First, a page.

“Kelley, I need your help I have just had an email from an owner telling me they are taking their investment to another agency, what do I do?”

I hate to say it, but I receive these phone calls more than I would like to admit. These conversations break my heart as I can clearly hear the distraught managers voice on the other end of the phone. My initial response is, how strong is your relationship with them? Again, more than I would like to admit the answer is “well, I haven’t really spoken to them for a while, but I always send them their reports on time”. My reply, as hard as it is to say, “well that really isn’t good enough”.

 It is so much harder to try and regain someone’s business and trust than retain it. When you buy your management rights you quite literally pay thousands of dollars for the investor so your number one priority should be to keep them happier than a pig in poop (S*&%).

Let’s talk about how to prevent these phone calls from happening. Grab a pen and get ready to take some notes.

The first thing I suggest you do each morning is to export your list of investors, highlight five names and call them immediately to introduce yourself/touch base and start building the relationship. Remember, before you call it is vital to ensure you are knowledgeable about their unit because ‘Prior Preparation Prevents Poor Performance’.

Go through previous reports and research the tenants and make sure you are prepared to answer any questions they might have. During the conversation write down any handy notes so the next time you chat you can impress them by referencing back. This should be done quarterly or at least half yearly at a minimum. In between these quarterly conversations if you find yourself doing something over and above your normal duties, for instance a tenant comes into your office on a Friday afternoon and reports a leaking tap, whereby you immediately go over and fix the issue as it was a simple replacement of a new washer. (I hope I just got all those terms correct; I am definitely not a handyman).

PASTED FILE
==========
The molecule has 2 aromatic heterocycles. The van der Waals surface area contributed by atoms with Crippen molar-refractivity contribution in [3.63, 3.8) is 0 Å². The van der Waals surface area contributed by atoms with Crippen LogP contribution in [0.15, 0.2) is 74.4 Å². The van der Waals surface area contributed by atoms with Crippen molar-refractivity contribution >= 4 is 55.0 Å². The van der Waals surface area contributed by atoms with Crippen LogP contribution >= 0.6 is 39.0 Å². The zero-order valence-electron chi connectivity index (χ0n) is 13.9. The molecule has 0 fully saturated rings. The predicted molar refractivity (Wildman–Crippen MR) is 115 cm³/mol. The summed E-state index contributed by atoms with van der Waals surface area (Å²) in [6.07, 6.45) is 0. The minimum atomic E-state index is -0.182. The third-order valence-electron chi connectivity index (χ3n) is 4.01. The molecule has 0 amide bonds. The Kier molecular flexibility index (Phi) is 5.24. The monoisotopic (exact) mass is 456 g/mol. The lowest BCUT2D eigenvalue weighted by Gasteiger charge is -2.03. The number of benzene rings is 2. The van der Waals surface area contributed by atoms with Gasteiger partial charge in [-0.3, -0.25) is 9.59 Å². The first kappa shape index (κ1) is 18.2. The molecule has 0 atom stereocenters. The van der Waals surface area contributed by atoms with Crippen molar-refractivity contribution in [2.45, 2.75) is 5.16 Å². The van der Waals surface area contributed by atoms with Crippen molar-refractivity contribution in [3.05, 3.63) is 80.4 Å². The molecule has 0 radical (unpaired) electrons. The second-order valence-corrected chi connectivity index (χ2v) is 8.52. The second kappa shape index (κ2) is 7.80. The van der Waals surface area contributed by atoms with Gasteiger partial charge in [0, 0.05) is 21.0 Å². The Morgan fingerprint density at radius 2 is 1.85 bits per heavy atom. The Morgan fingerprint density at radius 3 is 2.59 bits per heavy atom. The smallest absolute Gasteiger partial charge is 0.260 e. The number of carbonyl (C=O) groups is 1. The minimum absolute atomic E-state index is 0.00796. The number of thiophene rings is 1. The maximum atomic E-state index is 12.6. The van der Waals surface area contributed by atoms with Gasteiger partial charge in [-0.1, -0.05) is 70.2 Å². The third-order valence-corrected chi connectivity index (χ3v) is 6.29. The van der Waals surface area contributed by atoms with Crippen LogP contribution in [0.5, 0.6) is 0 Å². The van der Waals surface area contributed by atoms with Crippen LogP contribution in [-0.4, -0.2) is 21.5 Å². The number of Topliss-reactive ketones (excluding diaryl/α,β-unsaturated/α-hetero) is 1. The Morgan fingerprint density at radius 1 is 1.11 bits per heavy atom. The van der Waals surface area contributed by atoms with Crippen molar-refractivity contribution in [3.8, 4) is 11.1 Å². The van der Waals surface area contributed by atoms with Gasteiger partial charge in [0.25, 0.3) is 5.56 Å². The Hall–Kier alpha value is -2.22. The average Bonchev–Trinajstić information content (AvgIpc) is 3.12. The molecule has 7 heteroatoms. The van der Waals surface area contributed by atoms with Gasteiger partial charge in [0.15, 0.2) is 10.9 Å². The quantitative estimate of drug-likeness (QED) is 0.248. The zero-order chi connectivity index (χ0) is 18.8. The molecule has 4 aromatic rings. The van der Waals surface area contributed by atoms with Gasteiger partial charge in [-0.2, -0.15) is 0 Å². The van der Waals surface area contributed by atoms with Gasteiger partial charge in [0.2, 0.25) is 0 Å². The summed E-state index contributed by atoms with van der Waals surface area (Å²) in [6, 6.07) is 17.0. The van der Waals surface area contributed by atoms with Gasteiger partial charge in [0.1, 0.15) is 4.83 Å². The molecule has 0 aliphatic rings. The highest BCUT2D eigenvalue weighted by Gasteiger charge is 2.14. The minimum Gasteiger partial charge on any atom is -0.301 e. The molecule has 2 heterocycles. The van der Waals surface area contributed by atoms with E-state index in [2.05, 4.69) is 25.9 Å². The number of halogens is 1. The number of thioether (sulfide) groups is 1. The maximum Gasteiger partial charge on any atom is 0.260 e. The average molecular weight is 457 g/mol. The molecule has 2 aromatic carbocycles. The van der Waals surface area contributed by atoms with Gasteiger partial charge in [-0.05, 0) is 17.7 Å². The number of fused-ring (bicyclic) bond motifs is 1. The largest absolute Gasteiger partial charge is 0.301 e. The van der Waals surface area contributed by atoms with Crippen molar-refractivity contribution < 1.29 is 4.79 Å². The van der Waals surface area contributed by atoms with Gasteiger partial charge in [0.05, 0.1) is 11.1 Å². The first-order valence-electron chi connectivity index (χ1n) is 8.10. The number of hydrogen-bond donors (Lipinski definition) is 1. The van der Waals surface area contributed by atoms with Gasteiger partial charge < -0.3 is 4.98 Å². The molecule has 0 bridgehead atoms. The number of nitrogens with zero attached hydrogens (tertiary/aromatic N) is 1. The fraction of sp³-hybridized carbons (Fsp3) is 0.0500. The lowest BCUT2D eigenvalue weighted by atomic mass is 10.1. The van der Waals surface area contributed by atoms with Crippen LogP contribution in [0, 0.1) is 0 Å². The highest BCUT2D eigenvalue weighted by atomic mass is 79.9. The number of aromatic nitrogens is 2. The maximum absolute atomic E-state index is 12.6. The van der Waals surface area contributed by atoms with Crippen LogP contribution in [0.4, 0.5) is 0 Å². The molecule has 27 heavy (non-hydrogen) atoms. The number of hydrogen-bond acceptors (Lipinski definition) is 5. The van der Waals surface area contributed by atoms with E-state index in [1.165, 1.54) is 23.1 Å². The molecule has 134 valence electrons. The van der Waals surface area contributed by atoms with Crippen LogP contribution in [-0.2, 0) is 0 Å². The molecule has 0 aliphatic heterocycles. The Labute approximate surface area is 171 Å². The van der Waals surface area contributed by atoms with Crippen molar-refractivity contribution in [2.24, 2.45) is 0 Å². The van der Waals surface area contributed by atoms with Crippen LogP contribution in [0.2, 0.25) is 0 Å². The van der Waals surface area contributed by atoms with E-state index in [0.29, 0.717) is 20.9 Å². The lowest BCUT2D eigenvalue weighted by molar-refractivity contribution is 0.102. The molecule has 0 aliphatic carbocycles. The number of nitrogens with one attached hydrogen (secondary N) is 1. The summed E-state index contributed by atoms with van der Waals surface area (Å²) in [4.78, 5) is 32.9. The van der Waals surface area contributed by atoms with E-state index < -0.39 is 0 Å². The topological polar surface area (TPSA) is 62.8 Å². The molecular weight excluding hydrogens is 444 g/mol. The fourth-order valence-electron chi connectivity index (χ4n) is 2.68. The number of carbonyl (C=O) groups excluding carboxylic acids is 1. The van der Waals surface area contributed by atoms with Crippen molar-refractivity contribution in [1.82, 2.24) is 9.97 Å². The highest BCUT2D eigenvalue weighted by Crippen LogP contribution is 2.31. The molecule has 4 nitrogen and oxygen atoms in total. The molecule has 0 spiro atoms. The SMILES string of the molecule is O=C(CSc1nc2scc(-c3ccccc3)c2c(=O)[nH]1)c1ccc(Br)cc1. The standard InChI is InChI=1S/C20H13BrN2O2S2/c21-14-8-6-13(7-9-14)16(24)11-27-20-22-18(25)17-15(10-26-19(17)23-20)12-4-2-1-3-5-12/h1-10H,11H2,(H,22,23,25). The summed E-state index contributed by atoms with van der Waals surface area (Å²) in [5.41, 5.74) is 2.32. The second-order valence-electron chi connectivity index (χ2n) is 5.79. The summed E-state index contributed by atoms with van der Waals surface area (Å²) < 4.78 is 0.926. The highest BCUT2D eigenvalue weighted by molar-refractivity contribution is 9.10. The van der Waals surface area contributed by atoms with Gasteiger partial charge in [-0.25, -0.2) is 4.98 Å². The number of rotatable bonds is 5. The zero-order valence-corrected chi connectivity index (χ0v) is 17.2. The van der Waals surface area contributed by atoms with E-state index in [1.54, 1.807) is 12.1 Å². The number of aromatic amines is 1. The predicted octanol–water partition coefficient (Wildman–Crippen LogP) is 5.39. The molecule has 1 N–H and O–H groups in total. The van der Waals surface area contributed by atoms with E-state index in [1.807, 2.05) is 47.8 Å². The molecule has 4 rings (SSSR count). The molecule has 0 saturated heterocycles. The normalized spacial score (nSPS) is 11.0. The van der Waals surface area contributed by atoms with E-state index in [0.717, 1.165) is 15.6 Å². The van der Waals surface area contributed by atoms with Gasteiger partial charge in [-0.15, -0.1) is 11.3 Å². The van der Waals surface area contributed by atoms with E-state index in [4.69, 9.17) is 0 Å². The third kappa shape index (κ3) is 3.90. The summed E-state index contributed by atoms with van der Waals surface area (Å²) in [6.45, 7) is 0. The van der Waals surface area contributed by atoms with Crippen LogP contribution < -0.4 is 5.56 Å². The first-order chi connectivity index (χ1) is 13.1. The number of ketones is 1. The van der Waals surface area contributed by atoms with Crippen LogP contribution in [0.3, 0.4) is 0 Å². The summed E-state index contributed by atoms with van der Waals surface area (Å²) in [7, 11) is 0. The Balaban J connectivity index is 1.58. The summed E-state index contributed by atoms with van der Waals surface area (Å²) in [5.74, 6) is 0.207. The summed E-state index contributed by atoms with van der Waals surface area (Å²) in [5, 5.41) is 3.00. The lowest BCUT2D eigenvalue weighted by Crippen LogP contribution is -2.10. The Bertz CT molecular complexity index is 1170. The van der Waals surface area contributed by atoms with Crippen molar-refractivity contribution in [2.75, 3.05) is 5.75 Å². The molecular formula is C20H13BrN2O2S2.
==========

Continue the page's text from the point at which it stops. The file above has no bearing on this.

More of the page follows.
I would strongly recommend that later that evening you send a quick email to the owner, explaining what happened and that you fixed the problem right away. Why do this? Because your investors don’t know how valuable you are to them if you don’t tell them. You must always inform them about the little things you do that obviously an outside agent wouldn’t or even better couldn’t.

Back to the phone call conversation at the beginning of my article, let me outline my two top tips to make sure you never need to make that call to me.

  1. Build relationships with your investors, know what they expect from you and exceed it. You paid thousands of dollars for their business but that does not mean you are entitled to it. You must continue to work hard for it.
  2. When you go over and above no matter how small you think the job is ensure you let your investor know. They can’t read minds or know all the amazing things you do unless you tell them, so ensure you are out there showcasing you and your business.